The Traffic Court Vice Tightens to Produce Unemployment.
A single mom driving a car built in the previous century either pays a $100 ticket plus $393.00 in assessments. Now the system begins to tighten like a vice on the hapless mother.
She may lose her job if she appears in Court to challenge the ticket. She must pay the ticket in full before a court date will be set. She instead elects to make installment payments, but if she misses a payment, her license is suspended. She misses a payment. Her license is suspended. Now day care and getting to work become major obstacles. She loses her job. In the meantime, another citizen, a wealthy retiree, who always wanted to be a lawyer, pays the fine, and takes a day to prepare his defense. He appears in court, beats the ticket (the officer does not appear), and has his fine refunded.
This system is a revenue generating machine that operates in truth as a taxation upon the poor, and an exemption for the rich. Worse, it operates as a severe punishment for persons like the young single mom who lost her job.
Traffic Court Reforms Pushed by All 3 Government Branches in Coordinated Effort to help the Unemployed.
Fortunately, our Supreme Court Chief Justice Tani Cantil-Sakauye has focused on reforming this unequal access to justice. Also, Governor Brown, with the cooperation of the California legislature, has enacted a law taking effect October 1, 2015 allowing people to apply for debt relief of a 50% reduction in debt and a waiver of all civil assessments. The poor can get an 80% reduction. Going forward, the system itself has been radically reformed:
- Anyone [expect DUI’s] making payments on their traffic fines can get their licenses back immediately – with no need appearance before a judge;
- The fines and penalties no longer need to be paid in advance as a condition of a bench review of the violation – this means the judge can make adjustments in the fine and timing of payment;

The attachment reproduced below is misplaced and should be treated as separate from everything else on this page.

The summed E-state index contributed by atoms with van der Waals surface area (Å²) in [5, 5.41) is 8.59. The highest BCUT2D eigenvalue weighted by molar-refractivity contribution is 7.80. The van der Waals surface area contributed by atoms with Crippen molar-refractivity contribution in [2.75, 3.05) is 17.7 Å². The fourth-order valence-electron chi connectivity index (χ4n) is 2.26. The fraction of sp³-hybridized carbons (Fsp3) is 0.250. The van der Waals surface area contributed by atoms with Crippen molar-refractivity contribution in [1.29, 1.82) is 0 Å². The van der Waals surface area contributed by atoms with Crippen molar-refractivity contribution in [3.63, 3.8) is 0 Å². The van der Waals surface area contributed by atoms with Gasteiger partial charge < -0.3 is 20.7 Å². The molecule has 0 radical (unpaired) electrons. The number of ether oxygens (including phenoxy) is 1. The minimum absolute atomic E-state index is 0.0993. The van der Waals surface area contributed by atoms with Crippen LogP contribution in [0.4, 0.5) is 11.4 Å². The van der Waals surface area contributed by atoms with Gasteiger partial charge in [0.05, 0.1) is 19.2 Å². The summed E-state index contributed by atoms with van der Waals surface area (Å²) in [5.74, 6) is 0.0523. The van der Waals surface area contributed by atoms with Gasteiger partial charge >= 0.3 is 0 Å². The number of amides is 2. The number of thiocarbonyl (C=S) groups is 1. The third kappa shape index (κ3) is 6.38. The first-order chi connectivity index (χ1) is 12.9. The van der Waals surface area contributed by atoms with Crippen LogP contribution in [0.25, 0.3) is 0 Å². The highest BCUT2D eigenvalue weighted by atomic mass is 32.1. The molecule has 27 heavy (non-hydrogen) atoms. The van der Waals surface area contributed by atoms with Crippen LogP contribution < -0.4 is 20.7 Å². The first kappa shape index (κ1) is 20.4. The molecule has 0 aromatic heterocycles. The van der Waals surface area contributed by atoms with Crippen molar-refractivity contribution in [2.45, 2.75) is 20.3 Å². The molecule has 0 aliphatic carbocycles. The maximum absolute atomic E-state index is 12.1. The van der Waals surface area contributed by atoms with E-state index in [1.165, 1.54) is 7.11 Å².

See Copy of Senate Bill 405.
Traffic Court Until Now Has Inflicted Undue Punishment on the Poor by Adding Unemployment to Their Misery.
According to the sponsor of the traffic fine reform bill, Bob Hertzberg [San Fernando Valley] four million Californians have had their licenses suspended for non-payment of traffic fines or failure to appear in court. Of these, 42 per cent lost their jobs and 88 per cent suffered a loss of income.
There are valid and graduated reasons for suspending a drivers license, including evidence of multiple violations and driving under the influence. A drivers’ license is a privilege, not a right. See DMV Reasons for Suspension. But using it as a sledge hammer upon the poor to reap billions in taxes is unconscionable.
Unemployment Can be Addressed By Reforming the Continued Practice of Suspending Drivers’ Licenses.
Still to be considered: the practice of suspending a license for failure to pay a traffic violation fine. The failure to pay is usually a matter of inability to pay. The system is not working, and in fact, is harming Californians and the California economy. The better practice would be to keep low income workers employed, off welfare, and to use the tax system to collect taxes instead of the traffic courts.